I was a little caught aback when I saw that the Canada Revenue Agency (CRA) fired an employee over a video game that he had created based on his job. Getting fired from the CRA is not easy task – as I used to tell people when I worked at the CRA, you could stand on your bosses desk and pee on his / her papers and not come close to getting fired. I had to do some research and ask around to get more details in order to see what really happened to cause this termination. My immediate reaction to this article – before reading it and researching for more details, as that I would have thought that someone with this kind of wit and abilities should not be fired from the CRA, but rather, promoted in the CRA, right into the IT or marketing departments where his skills could be used to help the CRA make peace with the general public. Then again, I’m not often surprised by the decisions made by the CRA.The video game this employee made, was not solely based on his job, but rather, on the disdain of his job – which makes a pretty big difference. in my opinion. In case you would like to locate the game and check it out, the developer’s name is David S. Gallant and the name of his game is “I Get This Call Every Day”. Based on details of his location and that he would be receiving calls every day which are similar, I came to the conclusion that he worked in the call centre somewhere out near the Toronto West TSO.
In the game, users listen to a customer call and are given options for how they can respond to the inquiry. The game prompts the user to respond to the calls, and having never seen the game I cannot be 100% sure, but I understand that there are common responses and some shall we say are a little less than professional, such as the often cited snarky response like “I’m not your buddy, sir” which is intended to rile up callers instead of helping them with their problems and moving on to the next call.
While it’s true that the CRA are not your buddies, I can honestly saw in the 11-years I spent at the CRA and the 7 years since dealing with call services agents on the phone, I am more concerned when an employee is unable to navigate their system (because they are new or not adequately trained) so they cannot provide me information I require or are unwilling to, but I have never, ever had an agent be rude to me even in the slightest – for which I give the CRA top marks because within the CRA everyone knows the call centre is like a prison because the agents are handcuffed to the phones and have no opportunities to wander from their desks as say, collections or audit staff would. Advancement opportunities are also quite limited, but the training these guys get is top-notch and I have personally hired staff from the call centres for private sector work because of their knowledge and they customer service skills.
Mr. Gallant was quoted as saying that; “I felt the need to express myself, and despite the fact that I could’ve lost my job for it, I still wanted to ensure that I got my art out there and I made it available to people.”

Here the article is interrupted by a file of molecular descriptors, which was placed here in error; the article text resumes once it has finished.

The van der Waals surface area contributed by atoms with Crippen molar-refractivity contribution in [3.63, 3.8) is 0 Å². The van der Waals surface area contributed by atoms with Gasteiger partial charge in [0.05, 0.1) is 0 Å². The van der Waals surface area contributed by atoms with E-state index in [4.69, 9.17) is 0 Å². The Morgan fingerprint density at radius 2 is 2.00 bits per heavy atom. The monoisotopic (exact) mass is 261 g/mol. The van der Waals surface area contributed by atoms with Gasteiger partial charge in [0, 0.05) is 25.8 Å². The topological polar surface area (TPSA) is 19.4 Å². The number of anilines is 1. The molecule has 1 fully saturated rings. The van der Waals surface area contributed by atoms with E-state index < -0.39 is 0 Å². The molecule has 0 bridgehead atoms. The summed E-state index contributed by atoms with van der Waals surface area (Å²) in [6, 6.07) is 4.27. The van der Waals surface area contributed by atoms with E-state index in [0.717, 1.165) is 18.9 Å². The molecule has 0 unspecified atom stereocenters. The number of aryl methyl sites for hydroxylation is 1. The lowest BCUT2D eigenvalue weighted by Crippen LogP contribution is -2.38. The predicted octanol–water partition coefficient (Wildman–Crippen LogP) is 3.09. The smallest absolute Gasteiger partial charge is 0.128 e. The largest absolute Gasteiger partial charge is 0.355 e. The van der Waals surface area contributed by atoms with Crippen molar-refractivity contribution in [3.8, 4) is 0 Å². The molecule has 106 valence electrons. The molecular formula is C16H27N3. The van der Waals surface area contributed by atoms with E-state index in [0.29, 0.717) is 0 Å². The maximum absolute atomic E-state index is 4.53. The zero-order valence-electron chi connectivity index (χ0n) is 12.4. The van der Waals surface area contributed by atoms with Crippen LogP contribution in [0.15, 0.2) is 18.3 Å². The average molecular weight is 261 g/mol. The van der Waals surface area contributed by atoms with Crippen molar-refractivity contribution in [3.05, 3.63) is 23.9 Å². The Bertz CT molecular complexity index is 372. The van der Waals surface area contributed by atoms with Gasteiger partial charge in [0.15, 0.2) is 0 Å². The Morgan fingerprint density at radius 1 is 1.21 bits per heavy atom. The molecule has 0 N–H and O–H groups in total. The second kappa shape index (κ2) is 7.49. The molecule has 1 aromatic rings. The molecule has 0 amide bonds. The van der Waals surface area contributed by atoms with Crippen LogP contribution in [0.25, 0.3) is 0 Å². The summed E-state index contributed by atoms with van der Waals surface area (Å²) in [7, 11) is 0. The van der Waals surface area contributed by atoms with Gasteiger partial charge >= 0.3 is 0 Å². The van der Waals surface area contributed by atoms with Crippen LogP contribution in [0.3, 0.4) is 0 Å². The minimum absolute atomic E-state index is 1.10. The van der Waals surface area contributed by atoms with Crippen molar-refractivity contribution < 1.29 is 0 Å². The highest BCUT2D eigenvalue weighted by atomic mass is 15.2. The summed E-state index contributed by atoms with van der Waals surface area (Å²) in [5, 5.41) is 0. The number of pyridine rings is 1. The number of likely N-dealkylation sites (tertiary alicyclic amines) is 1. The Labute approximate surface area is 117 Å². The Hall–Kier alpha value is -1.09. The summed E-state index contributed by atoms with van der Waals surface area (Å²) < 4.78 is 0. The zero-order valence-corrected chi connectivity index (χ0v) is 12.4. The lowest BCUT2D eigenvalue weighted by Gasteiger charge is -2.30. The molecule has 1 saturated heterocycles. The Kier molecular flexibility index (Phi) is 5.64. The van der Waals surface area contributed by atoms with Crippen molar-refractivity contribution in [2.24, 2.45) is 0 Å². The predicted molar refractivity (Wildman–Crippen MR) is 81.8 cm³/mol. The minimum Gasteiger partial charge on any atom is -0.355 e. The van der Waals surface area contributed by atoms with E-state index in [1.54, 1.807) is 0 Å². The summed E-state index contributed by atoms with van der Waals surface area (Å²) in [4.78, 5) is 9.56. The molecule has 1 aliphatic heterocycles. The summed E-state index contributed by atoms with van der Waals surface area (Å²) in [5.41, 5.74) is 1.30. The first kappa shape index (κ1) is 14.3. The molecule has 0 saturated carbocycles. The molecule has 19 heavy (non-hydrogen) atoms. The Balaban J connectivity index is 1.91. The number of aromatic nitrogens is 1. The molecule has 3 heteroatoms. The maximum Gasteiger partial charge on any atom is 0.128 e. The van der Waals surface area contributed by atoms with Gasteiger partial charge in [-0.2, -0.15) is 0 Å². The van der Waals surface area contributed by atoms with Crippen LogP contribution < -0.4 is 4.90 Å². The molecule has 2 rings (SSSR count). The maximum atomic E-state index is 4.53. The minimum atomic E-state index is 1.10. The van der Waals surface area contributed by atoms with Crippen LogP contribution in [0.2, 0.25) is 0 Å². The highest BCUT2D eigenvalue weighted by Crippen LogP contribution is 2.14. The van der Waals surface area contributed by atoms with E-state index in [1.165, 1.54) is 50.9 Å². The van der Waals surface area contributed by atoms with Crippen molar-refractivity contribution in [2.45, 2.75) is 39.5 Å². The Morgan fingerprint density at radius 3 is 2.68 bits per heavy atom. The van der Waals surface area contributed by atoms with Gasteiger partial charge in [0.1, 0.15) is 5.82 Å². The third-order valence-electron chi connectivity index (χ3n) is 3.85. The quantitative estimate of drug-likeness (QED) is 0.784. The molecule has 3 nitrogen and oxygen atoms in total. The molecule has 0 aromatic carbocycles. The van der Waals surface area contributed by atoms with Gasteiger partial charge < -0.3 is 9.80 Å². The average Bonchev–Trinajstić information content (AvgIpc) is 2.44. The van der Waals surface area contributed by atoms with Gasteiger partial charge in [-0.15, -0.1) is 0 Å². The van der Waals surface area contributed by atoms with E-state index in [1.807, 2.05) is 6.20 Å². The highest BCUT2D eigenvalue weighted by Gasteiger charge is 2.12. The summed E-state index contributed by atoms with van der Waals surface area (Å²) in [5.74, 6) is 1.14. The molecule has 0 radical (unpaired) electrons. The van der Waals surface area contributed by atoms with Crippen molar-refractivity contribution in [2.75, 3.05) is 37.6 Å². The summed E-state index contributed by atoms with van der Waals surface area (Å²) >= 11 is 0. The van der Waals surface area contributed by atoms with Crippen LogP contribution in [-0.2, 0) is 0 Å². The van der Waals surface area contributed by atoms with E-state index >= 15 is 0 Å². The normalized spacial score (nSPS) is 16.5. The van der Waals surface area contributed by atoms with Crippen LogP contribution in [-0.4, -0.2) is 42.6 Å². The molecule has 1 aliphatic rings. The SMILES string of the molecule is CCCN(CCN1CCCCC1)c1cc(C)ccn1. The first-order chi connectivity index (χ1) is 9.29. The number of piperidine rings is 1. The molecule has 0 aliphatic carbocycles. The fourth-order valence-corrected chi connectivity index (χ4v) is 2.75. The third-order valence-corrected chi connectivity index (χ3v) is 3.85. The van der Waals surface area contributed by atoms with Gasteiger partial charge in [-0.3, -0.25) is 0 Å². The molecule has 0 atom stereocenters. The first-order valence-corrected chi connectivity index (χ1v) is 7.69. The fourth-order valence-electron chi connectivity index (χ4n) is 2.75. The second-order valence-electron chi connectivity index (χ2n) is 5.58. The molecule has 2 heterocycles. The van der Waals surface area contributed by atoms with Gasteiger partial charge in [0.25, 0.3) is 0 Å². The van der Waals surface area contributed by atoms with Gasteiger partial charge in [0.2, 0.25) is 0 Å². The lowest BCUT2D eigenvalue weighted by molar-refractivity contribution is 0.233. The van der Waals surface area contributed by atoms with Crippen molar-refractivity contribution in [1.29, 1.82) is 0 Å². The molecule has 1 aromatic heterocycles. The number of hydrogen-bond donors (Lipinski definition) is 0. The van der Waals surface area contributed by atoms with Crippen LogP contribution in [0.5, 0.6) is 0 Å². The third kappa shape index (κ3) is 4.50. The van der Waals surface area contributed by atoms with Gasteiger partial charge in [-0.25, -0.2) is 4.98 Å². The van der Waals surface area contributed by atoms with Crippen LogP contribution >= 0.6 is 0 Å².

The Minister of National Revenue, Gail Shea, however failed to see the humour in the situation. “The minister considers this type of conduct offensive and completely unacceptable,” a statement released from her office. The CRA will now proceed with the common practice of conducting a full investigation into the access of Mr. Gallant to ensure no confidential information was compromised, and no illegal activities took place while Mr. Gallant was employed there.
While I personally witnessed much more severe acts which should have resulted in termination, the CRA does not like to get embarrassed, and that is probably what they feel this was. Unfortunately, unless the game clearly identifies Mr. Gallant and his position at the CRA, then this is another circumstance of someone from within the CRA outing an employee and getting them punished which happens a lot in bureaucracies, especially in the CRA which I can attest to.
If anyone has seen the game or played it, I would love for them to comment with their feedback in order to add additional facts to my post, or email me at firstname.lastname@example.org with your thoughts and I can keep them anonymous and add the facts at the bottom of this post.
- Revenue Canada worker’s video game draws criticism (cbc.ca)
- Download Code: The game David S. Gallant got fired over is a perfect example of games as art (business.financialpost.com)
- He Made An Honest Game About His Work, And It Cost Him His Job (kotaku.com)
- Guy makes a game about his crappy job working for Canadian tax authority, loses his crappy job (boingboing.net)
- Revenue Canada employee fired over video game (o.canada.com)
- Customer service rep fired for writing game that mocks callers (go.theregister.com)